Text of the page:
Tag: enhancement

Blog Posts (59)

July 31, 2015

On the Safety Argument Against Gene Editing

As discussed in an exchange earlier this year on this blog, one of the concerns about editing the human germline is that the risks to the next generation and future generations are not predictable, and the experiments to address those safety concerns cannot be done ethically.  Go here, and to the embedded links, to review.  Recently, Paige Cunningham and Michael Sleasman of the Center for... // Read More »
May 14, 2015

Still More on Gene Editing

Joe Gibes (May 9) and Steve Phillips (May 13) took up the challenge I posted last week: to address whether human germline gene editing, even in a hypothetically-narrow example case, is morally unacceptable in some intrinsic sense, and therefore something that ought never be attempted or, for that matter, pursued in the laboratory.  If you have not read their posts, please do so. To come... // Read More »
May 8, 2015

Gene Editing—Trying to Get Specific

In a comment last week, Mark McQuain pointed out the article “Engineering the Perfect Baby” in the MIT Technology Review.  Freely accessible online, it describes, in non-technical terms, several of the routes that genetic editing may follow.  Perhaps the most explosive:  adult skin cell transformed into an induced pleuripotent stem cell that then is used to give rise to germ cells that are then genetically... // Read More »
April 30, 2015

More on Gene Editing

The recently-public discussion of gene editing has been going on for over a month now.  I have been meaning to try to catch up with some of it.  Tuesday’s post by Courtney Thiele got there first.  This post will attempt to amplify a bit on what Courtney wrote. As Courtney pointed out, the technology involves making selective genetic changes of interest, including, but clearly not... // Read More »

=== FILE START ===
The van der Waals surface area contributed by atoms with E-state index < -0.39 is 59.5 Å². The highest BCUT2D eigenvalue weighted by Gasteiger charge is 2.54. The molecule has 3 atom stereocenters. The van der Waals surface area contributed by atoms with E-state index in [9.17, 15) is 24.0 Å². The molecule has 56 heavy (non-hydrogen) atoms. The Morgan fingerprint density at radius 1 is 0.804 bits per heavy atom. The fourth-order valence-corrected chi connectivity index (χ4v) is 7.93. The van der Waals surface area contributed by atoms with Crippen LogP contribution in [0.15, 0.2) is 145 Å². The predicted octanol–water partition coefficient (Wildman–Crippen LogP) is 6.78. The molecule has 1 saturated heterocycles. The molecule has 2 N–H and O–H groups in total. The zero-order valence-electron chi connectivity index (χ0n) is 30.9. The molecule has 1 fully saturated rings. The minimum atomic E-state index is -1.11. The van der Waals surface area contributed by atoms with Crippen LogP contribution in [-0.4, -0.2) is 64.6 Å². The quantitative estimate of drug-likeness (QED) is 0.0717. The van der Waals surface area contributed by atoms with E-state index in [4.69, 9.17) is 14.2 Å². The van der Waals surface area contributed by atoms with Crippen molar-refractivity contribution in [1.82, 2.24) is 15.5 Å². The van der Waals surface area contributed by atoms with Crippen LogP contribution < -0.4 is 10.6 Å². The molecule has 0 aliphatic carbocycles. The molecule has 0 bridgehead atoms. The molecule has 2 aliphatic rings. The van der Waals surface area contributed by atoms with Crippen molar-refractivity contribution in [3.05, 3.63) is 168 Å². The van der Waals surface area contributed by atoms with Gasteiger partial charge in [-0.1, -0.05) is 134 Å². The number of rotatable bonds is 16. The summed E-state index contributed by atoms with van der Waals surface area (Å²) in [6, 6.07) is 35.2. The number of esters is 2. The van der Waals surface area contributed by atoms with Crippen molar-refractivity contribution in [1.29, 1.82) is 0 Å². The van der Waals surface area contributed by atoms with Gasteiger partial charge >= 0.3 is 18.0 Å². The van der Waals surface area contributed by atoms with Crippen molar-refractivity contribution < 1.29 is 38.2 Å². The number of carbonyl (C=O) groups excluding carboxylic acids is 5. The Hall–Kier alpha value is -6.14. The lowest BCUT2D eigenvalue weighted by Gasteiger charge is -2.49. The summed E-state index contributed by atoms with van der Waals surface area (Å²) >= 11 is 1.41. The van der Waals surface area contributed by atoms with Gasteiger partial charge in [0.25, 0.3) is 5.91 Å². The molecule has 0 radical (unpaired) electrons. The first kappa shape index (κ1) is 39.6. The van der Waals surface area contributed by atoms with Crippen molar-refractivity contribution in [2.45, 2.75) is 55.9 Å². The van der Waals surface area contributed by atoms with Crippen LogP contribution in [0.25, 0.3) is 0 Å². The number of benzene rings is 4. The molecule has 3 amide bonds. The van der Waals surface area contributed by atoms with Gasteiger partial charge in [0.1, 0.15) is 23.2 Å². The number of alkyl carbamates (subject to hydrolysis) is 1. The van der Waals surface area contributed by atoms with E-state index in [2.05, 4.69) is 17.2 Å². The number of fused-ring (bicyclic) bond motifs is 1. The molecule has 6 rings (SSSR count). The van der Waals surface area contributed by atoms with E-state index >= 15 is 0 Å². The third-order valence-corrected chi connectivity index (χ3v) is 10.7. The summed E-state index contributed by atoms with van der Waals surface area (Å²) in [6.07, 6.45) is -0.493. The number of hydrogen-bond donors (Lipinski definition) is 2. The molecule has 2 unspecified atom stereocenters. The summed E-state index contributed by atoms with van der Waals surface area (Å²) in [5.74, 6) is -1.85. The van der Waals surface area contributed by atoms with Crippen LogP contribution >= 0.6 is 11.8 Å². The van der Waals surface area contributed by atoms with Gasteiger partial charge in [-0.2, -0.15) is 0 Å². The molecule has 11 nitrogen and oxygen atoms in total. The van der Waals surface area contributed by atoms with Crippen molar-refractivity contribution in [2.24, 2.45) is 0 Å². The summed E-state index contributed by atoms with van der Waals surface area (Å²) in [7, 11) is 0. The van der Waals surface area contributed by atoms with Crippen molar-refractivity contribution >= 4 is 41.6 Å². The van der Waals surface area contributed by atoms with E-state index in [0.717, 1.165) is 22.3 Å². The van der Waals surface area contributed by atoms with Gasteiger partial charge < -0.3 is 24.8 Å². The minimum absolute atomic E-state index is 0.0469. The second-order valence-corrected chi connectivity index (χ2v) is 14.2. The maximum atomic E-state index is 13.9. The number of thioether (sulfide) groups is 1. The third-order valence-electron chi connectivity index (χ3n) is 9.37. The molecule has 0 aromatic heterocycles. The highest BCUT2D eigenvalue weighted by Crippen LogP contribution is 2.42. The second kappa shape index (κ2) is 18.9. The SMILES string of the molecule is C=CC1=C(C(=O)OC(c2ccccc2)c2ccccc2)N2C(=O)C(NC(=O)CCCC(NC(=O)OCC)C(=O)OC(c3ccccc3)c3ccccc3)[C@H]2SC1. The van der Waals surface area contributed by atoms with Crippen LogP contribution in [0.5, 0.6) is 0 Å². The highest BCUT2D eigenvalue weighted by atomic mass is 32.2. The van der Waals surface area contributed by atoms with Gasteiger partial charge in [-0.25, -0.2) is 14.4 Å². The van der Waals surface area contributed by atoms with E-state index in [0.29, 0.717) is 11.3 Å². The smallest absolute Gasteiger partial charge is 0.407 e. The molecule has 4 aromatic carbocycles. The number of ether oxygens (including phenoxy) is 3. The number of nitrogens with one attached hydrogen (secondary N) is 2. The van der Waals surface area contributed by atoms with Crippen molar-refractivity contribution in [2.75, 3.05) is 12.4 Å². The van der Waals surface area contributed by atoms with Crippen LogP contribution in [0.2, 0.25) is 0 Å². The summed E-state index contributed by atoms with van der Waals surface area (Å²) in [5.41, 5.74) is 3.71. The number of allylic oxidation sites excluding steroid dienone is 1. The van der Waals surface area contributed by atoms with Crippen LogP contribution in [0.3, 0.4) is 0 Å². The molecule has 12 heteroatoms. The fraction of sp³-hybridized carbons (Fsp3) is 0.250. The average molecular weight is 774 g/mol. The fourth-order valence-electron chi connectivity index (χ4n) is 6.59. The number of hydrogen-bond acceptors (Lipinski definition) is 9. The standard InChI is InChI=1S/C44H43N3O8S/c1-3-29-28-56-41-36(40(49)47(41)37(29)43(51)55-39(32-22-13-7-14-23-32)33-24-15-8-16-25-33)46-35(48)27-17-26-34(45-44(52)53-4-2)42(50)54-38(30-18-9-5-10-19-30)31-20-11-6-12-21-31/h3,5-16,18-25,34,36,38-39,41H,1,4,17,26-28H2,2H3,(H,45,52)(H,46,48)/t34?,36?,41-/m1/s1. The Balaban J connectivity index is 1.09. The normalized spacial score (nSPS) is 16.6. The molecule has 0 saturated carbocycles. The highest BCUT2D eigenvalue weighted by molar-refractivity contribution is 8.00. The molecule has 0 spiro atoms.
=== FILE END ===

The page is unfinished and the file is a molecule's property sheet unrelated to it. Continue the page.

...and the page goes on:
April 29, 2015

When Enhancement Isn’t

Enhancement is weird. It seems objectively obvious what is better and what isn’t. But then context goes and screws everything up.

The New York Times recently featured a debate series entitled Adderall in the Office (h/t James Hughes) in which a few thinkers (including two of my favorite bioethicists Savulescu and Parens) discussed the merits of using A.D.H.D. drugs [...]

April 27, 2015

Unenhanced Thoughts about Neural Enhancement

An April 20th post in the Hastings Center’s “Bioethics Forum” brings attention the recent report by the Presidential Commission for the Study of Bioethical Issues (PCSBI) entitled, “Gray Matters: Topics at the Intersection of Neuroscience, Ethics, and Society.” Chapter 2, “Cognitive Enhancement and Beyond” is a useful summary of issues surrounding “cognitive enhancement,” and provides a brief overview of three scientific goals: maintaining or improving... // Read More »
April 16, 2015

A Drive-By Shot at the Concept of “Liberal Neutrality”

A couple of writings by Gregory Kaebnick, the editor of the Hastings Center Report, have my attention these days, and I hope to deal with them in my next few posts.  For the moment, I intend to seize on one point he makes in “Engineered Microbes in Industry and Science,” his chapter in a book he co-edited with Thomas Murray, 2013’s Synthetic Biology and Morality. ... // Read More »
April 10, 2015

“Computers Helping Computers Help People Help Computers”

That was how one wag, a fellow undergrad at my college in the late 70’s, rewrote “people making computers to help people,” the “tag line” that IBM was using in its TV commercials at the time.  It got a good laugh.  Indeed, it sounded more accurate than the original. Even more so now, I was reminded last week by an interview on the Fox Business... // Read More »
March 12, 2015

Taking Precautions

A common argument by ethicists concerned about the implications of bleeding-edge biotechnologies is an appeal to what is called the “precautionary principle.”  This appeal is particularly prominent on the European continent.  It attempts to raise concerns about the metaphysical, essential nature of a new technology, as opposed to the more pragmatist (and consequentialist) approach taken in Britain and the U.S.  I suppose that split should... // Read More »
March 6, 2015

“The Natural”

Saying nothing new, but trying to say it in a different way… One response to ethical problems posed by bleeding-edge biotechnologies is to assert that there are some things that ought not be attempted, some boundaries that ought never be transgressed, regardless of the supposed good that may be envisioned.  (I continue to hold that human IVF was one such boundary, but that was definitively... // Read More »